For many IT professionals and geeks, download.com, which is maintained by C|Net, used to be the go to spot for all your shareware and freeware needs. However, that was then, and now, changes over at C|Net have stirred the pot, leading some security vendors to flag their unique software installation tool as Malware.
On Monday, Fyodor (Gordon Lyon) blasted C|Net when a new version of his Nmap software was hijacked by their installer application.
C|Net’s special installation suite will offer to install various third-party tools, as well as altering the browser’s homepage and default search options. With millions of applications available on download.com, not all of them are forced in to the hijacked installation process.
C|Net’s installer is only applied to any updated software package, so Nmap was flagged and taken over the moment version 5.51 was submitted to downloads.com.
“C|Net's download page offers what they claim to be Nmap's Windows installer. They even provide the correct file size for our official installer. But users actually get a C|Net-created Trojan installer. That program does the dirty work before downloading and executing Nmap's real installer. Of course the problem is that users often just click through installer screens, trusting that download.com gave them the real installer and knowing that the Nmap project wouldn't put malicious code in our installer,” Fyodor explained.
To make things worse he added, users will likely install the software as normal, assuming that the source is trusted. When they later access their browser, they’ll find several alterations, from toolbars to start page changes, and some will blame the Nmap project itself.
“In addition to the deception and trademark violation, and potential violation of the Computer Fraud and Abuse Act, this clearly violates Nmap's copyright. This is exactly why Nmap isn't under the plain GPL,” he added.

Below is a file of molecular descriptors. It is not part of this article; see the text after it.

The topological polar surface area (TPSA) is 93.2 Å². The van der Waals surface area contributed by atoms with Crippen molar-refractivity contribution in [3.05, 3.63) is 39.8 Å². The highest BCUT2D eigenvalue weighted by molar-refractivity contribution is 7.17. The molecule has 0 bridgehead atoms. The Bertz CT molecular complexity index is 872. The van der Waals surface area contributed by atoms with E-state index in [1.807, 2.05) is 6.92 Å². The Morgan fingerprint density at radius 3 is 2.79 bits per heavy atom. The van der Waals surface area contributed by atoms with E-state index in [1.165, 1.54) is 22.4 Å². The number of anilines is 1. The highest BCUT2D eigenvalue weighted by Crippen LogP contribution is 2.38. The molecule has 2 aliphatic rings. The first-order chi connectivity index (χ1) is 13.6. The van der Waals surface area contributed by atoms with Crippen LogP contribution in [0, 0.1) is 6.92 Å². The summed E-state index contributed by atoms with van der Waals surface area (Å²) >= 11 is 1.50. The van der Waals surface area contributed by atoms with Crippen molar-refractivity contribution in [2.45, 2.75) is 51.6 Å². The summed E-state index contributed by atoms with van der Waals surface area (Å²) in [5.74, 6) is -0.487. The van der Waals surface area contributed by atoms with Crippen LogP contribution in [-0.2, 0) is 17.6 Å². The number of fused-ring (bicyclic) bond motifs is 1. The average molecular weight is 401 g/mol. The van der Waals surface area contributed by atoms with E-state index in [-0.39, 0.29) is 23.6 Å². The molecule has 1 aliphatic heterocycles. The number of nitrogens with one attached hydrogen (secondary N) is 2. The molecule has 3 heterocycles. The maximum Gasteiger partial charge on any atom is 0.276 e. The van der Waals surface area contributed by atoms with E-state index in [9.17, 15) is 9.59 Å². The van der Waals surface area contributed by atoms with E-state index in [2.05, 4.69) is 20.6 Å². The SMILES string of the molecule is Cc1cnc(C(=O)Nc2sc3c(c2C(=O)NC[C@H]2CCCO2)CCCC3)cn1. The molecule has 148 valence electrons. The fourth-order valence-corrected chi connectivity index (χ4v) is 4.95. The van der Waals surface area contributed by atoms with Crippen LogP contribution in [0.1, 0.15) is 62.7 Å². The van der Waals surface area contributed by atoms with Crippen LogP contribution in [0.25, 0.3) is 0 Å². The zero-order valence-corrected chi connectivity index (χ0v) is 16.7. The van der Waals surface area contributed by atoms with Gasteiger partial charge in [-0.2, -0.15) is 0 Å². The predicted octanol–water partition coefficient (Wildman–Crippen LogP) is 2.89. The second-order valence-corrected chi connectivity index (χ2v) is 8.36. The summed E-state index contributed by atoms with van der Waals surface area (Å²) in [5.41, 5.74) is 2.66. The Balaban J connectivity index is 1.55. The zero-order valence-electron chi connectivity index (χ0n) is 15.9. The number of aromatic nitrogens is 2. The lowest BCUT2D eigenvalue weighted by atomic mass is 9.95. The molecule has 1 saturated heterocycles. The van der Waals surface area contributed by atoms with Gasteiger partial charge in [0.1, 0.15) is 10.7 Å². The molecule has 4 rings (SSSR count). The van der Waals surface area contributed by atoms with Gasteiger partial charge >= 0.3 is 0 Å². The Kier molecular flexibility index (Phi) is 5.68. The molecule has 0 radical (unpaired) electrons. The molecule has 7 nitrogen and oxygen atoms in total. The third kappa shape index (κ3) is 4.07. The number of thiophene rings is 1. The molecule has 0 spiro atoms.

“Our license specifically adds a clause forbidding software which ‘integrates/includes/aggregates Nmap into a proprietary executable installer’ unless that software itself conforms to various GPL requirements (this proprietary C|Net download.com software and the toolbar don't). We've long known that malicious parties might try to distribute a Trojan Nmap installer, but we never thought it would be C|Net's Download.com, which is owned by CBS! And we never thought Microsoft would be sponsoring this activity!”
Software developers can email C|Net and request that their application not be included in C|Net’s installation suite, however, such requests will be examined on a case-by-case basis the.
“In other words, 'we'll violate your trademarks and copyright and squandering your goodwill until you tell us to stop, and then we'll consider your request 'on a case-by-case basis' depending on how much money we make from infecting your users and how scary your legal threat is. F*ck them! If anyone knows a great copyright attorney in the U.S., please send me the details or ask them to get in touch with me.”
It’s worth noting that the title Trojan is applied to C|Net’s installer, not only by those who are against what it does, but by the anti-Virus industry itself. BitDefender, F-Secure, GData, McAfee, ESET, and Panda all flag the installer when it runs on a system. Three of them actually call it a Trojan.
C|Net defends their installer, by pointing out that the additional installations are “clearly disclosed and provides the option to accept or decline the offer before proceeding with the download.”
“We only show offers for software that is approved for listing on C|Net Download.com. If you do not wish to use the C|Net Installer, we provide a link to the direct HTTP download URL below the main ‘Download Now’ button. You need to be logged in as a C|Net member to use this link.”
Earlier this summer, there were several complaints about the new installer, which led to various postings on the topic, including one from GHacks and one from ExtremeTech, each discussing a different tool.
CBS Interactive, the parent of C|Net and download.com would not discuss the financial aspects of any third-party partnerships.